Dear Nigerians, I bring you good wishes from President Muhammadu Buhari, GCFR, who as we all know is away from the country on medical vacation.
Today marks the second anniversary of our assumption of office. We must thank the Almighty God not only for preserving our lives to celebrate this second anniversary, but for giving us hope, strength and confidence as we faced the challenges of the past two years.
Our administration outlined three specific areas for our immediate intervention on assumption of office: these were Security, Corruption and the Economy.
In the Northeast of our country, the terrorist group Boko Haram openly challenged the sovereignty and continued existence of the state, killing, maiming, and abducting, causing the displacement of the largest number of our citizens in recent history. Beyond the North East they extended their mindless killings, as far away as Abuja, Kano and Kaduna.
But with new leadership and renewed confidence our gallant military immediately began to put Boko Haram on the back foot. We have restored broken-down relations with our neighbours, Chad, Cameroon and Niger – allies without whom the war against terror would have been extremely difficult to win.
We have re-organized and equipped our Armed Forces, and inspired them to heroic feats; we have also revitalized the regional Multinational Joint Task Force, by providing the required funding and leadership.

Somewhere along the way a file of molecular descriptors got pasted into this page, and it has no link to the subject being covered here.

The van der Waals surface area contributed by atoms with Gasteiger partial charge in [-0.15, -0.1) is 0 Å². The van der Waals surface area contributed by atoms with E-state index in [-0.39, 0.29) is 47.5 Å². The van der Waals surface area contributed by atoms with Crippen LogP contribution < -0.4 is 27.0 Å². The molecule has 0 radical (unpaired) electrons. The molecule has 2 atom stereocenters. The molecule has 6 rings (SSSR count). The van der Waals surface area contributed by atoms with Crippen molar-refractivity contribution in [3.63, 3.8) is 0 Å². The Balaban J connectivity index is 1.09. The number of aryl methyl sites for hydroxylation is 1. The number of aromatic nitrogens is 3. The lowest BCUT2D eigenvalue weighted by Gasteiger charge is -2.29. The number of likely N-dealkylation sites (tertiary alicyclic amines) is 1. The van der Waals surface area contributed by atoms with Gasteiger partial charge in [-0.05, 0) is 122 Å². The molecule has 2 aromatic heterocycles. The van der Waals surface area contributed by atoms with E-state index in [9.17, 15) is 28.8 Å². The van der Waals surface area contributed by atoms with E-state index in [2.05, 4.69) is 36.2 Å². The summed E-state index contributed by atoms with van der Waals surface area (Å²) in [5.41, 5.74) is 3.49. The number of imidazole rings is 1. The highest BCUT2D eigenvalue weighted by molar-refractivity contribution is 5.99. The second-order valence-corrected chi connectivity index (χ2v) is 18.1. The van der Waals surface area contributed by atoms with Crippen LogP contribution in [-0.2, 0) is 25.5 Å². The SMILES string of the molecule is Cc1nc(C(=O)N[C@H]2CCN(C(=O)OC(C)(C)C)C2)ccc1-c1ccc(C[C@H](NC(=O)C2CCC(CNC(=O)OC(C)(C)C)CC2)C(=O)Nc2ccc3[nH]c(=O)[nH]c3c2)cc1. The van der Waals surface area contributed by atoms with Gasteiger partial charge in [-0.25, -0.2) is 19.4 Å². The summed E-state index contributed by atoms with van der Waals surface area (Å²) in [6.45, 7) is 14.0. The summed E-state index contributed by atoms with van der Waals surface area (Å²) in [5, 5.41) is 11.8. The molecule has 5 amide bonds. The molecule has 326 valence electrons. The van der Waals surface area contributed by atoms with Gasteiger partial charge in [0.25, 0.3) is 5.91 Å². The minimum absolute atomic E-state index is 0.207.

The positive results are clear for all to see. In the last two years close to one million displaced persons have returned home. 106 of our daughters from Chibok have regained their freedom, after more than two years in captivity, in addition to the thousands of other captives who have since tasted freedom.
Schools, hospitals and businesses are springing back to life across the Northeast, especially in Borno State, the epicentre of the crisis. Farmers are returning to the farms from which they fled in the wake of Boko Haram. Finally, our people are getting a chance to begin the urgent task of rebuilding their lives.
Across the country, in the Niger Delta, and in parts of the North Central region, we are engaging with local communities, to understand their grievances, and to create solutions that respond to these grievances adequately and enduringly.
President Buhari’s New Vision for the Niger Delta is a comprehensive peace, security and development plan that will ensure that the people benefit fully from the wealth of the region, and we have seen to it that it is the product of deep and extensive consultations, and that it has now moved from idea to execution.
Included in that New Vision is the long-overdue environmental clean-up of the Niger Delta beginning with Ogoni-land, which we launched last year.
More recent threats to security such as the herdsmen clashes with farmers in many parts of the country sometimes leading to fatalities and loss of livelihoods and property have also preoccupied our security structures. We are working with State governments, and tasking our security agencies with designing effective strategies and interventions that will bring this menace to an end. We are determined to ensure that anyone who uses violence, or carries arms without legal authority is apprehended and sanctioned.
In the fight against corruption, we have focused on bringing persons accused of corruption to justice. We believe that the looting of public resources that took place in the past few years has to be accounted for. Funds appropriated to build roads, railway lines, and power plants, and to equip the military, that had been stolen or diverted into private pockets, must be retrieved and the culprits brought to justice.